UCCI Course Description

Exploration of Child and Adolescent Literature

Overview Course Content Course Materials Related Resources
Length of Course
Full Year (2 semesters; 3 trimesters; 4 quarters)
Subject Area - Discipline
English (B) - English
UC Honors Designation
CTE Sector
Education, Child Development, and Family Services
CTE Pathway
Grade Level(s)
Successful completion of English 9 or equivalent


Exploration of Child and Adolescent Literature is a grade 10 English Language Arts college preparatory course integrated with the Education Pathway standards.  This course allows students to utilize Language Arts skills to investigate and evaluate the value and purpose of world literature for children and adolescents. Students synthesize their knowledge of the developmental stages of physical, intellectual, social, and emotional (PIES) development with their understanding of appropriate teaching materials and readings for each of the stages (will be addressed in each unit).  In addition, students evaluate how familial and cultural influences affect the themes and development of child and adolescent literature and why those themes are crucial to the educational progress of children and adolescents. Students conduct research, closely read and analyze complex texts, evaluate the components of effective child and adolescent literature, create a digital portfolio (e-portfolio) of original work, and maintain a reflective log/notebook.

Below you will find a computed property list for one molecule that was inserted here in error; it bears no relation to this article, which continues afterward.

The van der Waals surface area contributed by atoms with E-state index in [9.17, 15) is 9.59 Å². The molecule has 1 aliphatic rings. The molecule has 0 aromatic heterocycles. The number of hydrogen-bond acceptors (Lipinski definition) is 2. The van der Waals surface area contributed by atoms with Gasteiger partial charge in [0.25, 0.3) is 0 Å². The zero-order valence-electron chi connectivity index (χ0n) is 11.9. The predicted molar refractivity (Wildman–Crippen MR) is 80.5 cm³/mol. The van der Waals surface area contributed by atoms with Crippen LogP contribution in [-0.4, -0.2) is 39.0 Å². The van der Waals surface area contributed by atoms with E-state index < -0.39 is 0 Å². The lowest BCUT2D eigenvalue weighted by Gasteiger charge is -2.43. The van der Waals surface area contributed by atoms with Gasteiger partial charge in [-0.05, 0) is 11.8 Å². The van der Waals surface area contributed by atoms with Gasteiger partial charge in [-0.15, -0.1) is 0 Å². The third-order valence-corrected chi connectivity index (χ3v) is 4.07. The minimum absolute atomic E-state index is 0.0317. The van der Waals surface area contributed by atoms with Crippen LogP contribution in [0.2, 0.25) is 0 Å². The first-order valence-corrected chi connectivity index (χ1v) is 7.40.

Course Content

Unit 1 : History and Value of Children’s Literature [~4 weeks]

Unit 1 Description

Essential Question: Why is it important to understand the developmental stages when making literature-based instructional decisions?

In this unit students discover the history and value of children’s literature, review the variety of genres, and refresh their ability to identify theme and gather strong textual evidence.  Through reflective reading and close examination of a variety of nonfiction texts, students develop an understanding of the historical background of children’s literature. For students to understand how literature directly affects a child’s development, the class reads and annotates the article “The Value of Children’s Literature” and views the PowerPoint P.I.E.S: The Areas of Development.  At the end of the unit, students bring in their favorite children’s book to review and share with the class. Their review will include an analysis of the general characteristics of the book (genre, theme, value, etc.), as a way to assess their understanding of different literary terms.  The Reflective Log will also be introduced, which will be used throughout the year. In this journal, students explain how their understanding of the developmental stages (PIES) would impact the instructional decisions they make as an educator.

1.1 - Each student reads and annotates one of several nonfiction articles (including “The Value of Children’s Literature” and PowerPoint on PIES) regarding the history and value of children’s literature.  Then students SOAPSTone and jigsaw with classmates the information they gleaned from their text and take notes on the shared information.  This process provides background information on the meaning and value of children’s literature to set the tone for the work to be done throughout the year and helps students to think about why children need stories.  Using the articles, notes, and their personal experiences, students create a Reading History/Memory Walk (poster, PowerPoint, etc.) of their own literary journey. Students address the research from the articles within their presentation and show the research connection to their personal experiences (ie. How did the literature develop their own emotional intelligence, creativity, personality, social development, etc.).